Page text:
JEFFERSON CITY – A bill moving through the Missouri General Assembly, dubbed The Missouri Equality Act, represents a grave threat to Missouri churches and faith institutions, legal experts say.
Opponents of the measure gave it its name because of its likeness to the radical Equality Act moving through the U.S. Congress that would threaten the religious freedom of Americans.
The Missouri Equality Act includes special protections for alleged discrimination in housing and employment against homosexual and transgendered people. The bill contains no protection for religious freedom and would nullify the existing Missouri Religious Freedom Restoration Act.
Because the bill would include public accommodations, its impact would be massive. Hiring and housing at faith-based institutions like The Missouri Baptist Children’s Home, The Baptist Home and the three Missouri Baptist Convention-affiliated universities could all be forced to comply or else lose state licensing and federal student grant money. It will attempt to force the MBCH to hand over foster care children to homosexuals and transgendered people. It will also force agencies to allow homosexuals and transgenders to adopt children.
Another area of great concern would be public accommodation. It could force children and women to share bathrooms and locker rooms with transgendered people of the opposite sex.
The future of the Missouri Equality Act is in the hands of the Republican Party, which has super majorities in both the Missouri House of Representatives and the Missouri Senate. GOP leadership has been silent on the proposed legislation; however, the state Republican Party platform is not. That document expresses unqualified support for the traditional family and makes no mention of support for homosexuality or transgenderism.
Yet earlier this month, nine Republicans voted with about 45 Democrats in supporting the homosexual legislation.
How did this happen?
For the first time in more than a decade a small group of homosexual members of the Missouri House of Representatives got about 50 other members – including the nine Republicans – in signing a rarely used discharge petition. That expedited the legislation by bypassing the House Committee on Children and Families and sending the measure to the House Calendar where the Majority Floor Leader, Dean Plocher, R-St. Louis, will decide whether to call it up for floor debate and a vote before the full House. Plocher has 10 days – from April 20 when it was placed on the calendar – to decide whether or not to call the bill up for a vote. If he does not call it up, it dies, though it could resurface through other legislative maneuvers.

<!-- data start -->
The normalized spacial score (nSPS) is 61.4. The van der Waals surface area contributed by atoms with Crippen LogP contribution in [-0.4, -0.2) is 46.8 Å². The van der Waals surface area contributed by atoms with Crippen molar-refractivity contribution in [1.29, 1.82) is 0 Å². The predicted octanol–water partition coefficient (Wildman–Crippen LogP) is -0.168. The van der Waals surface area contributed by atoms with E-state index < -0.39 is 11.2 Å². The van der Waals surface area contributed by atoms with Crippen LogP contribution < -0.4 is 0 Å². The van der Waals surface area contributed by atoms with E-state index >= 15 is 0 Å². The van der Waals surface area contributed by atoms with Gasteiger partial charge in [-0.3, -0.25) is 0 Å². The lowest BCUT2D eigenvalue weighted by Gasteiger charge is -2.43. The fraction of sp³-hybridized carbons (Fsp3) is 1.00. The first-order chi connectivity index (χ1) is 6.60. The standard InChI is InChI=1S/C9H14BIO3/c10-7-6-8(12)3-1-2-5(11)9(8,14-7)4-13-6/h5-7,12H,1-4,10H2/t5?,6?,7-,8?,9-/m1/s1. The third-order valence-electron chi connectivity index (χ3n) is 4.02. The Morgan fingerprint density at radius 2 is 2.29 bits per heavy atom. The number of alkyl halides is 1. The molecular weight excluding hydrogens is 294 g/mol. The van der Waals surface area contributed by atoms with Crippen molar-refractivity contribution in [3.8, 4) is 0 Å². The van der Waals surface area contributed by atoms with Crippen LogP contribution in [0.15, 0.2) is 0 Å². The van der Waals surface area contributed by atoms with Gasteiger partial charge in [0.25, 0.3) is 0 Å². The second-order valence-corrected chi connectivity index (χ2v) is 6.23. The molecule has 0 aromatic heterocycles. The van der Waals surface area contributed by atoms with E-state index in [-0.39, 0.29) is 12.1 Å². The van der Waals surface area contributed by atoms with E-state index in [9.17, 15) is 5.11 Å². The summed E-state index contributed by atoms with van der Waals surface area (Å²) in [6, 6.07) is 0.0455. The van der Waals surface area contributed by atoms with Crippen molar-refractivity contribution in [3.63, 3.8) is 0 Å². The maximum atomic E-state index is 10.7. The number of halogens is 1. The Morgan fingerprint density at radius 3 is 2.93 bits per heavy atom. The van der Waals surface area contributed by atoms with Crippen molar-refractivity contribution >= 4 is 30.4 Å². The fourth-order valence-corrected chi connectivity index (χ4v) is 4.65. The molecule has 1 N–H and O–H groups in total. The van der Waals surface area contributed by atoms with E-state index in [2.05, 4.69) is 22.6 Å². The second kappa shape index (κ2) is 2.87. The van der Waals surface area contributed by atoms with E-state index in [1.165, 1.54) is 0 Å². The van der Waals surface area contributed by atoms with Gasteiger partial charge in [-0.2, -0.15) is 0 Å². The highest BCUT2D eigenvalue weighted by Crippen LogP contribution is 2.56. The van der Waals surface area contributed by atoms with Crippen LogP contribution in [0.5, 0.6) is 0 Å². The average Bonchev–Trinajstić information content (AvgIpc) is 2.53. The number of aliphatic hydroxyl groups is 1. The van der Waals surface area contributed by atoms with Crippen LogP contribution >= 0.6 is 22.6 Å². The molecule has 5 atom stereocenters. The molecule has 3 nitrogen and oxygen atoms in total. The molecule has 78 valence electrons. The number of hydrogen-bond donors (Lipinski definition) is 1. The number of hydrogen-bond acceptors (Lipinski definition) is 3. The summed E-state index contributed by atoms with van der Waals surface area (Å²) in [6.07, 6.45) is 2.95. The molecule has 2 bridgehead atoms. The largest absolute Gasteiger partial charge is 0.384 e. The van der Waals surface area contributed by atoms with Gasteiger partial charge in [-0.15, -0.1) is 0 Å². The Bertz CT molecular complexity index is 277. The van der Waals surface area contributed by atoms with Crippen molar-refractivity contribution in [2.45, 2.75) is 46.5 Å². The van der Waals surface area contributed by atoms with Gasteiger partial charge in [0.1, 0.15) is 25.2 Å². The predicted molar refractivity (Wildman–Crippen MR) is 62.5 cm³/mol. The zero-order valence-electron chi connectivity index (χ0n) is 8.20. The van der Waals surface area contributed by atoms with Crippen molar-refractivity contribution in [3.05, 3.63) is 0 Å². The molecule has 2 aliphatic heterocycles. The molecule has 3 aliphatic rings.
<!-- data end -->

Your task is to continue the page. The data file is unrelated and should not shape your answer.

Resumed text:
The nine Republicans who voted with the homosexuals and Democrats against Missouri churches were:
• Chris Sander, who represents Lafayette, Cass and Jackson counties
• Mike Stephens of Bolivar, who represents Polk and Cedar counties
• Shamed Dogan, who represents Ballwin, Ellisville, Fenton and Wildwood
• Bill Falkner, of St. Joseph who represents parts of Buchanan County
• Andrew McDaniel, who represents parts of Dunklin and Pemiscot counties
• Shane Roden of Cedar Hill, who represents part of Jefferson County
• Adam Schwadron, who represents parts of St. Charles County
• Phil Christofanelli, a homosexual who represents parts of St. Charles County, including part of St. Peters\
• Bill sponsor Tom Hannegan, a homosexual who represents part of St. Charles County, including northern St. Charles.
Meanwhile, in the Senate, homosexual Sen. Greg Razer, D-Kansas City, offered a similar amendment to an unrelated bill. His action met swift resistance from conservative Sens. Bob Onder, R-Lake St. Louis; Mike Moon, R-Ash Grove; Rick Brattin, R-Belton; Cindy O’Laughlin, R-Shelbina; and Bill Eigle, R-St. Charles. The amendment was ultimately defeated, 16-15, with five Republicans voting with homosexuals against Missouri churches.
Those five senators were:
• Justin Brown represents Camden, Pulaski, Phelps and Crawford counties.
•Lincoln Hough represents downtown Springfield (Greene County).
• Caleb Rowden represents Boone and Cooper counties.
• Dan Hegeman represents Andrew, Atchison, Clinton, Davies, Dekalb, Gentry, Grundy, Harrison, Holt, Mercer, Nodaway, Putnam, Sullivan, Worth and part of Clay counties.
• Jason Bean represents Butler, Carter, Dunklin, Mississippi, New Madrid and Pemiscot counties.
Since the measure introduced by Razer was defeated, it has been set aside, but could resurface at any time for a vote by the full Senate – provided there is no filibuster.
MBC legal counsel along with the MBC Public Policy Advisor and The Pathway will continue to monitor the legislative process closely.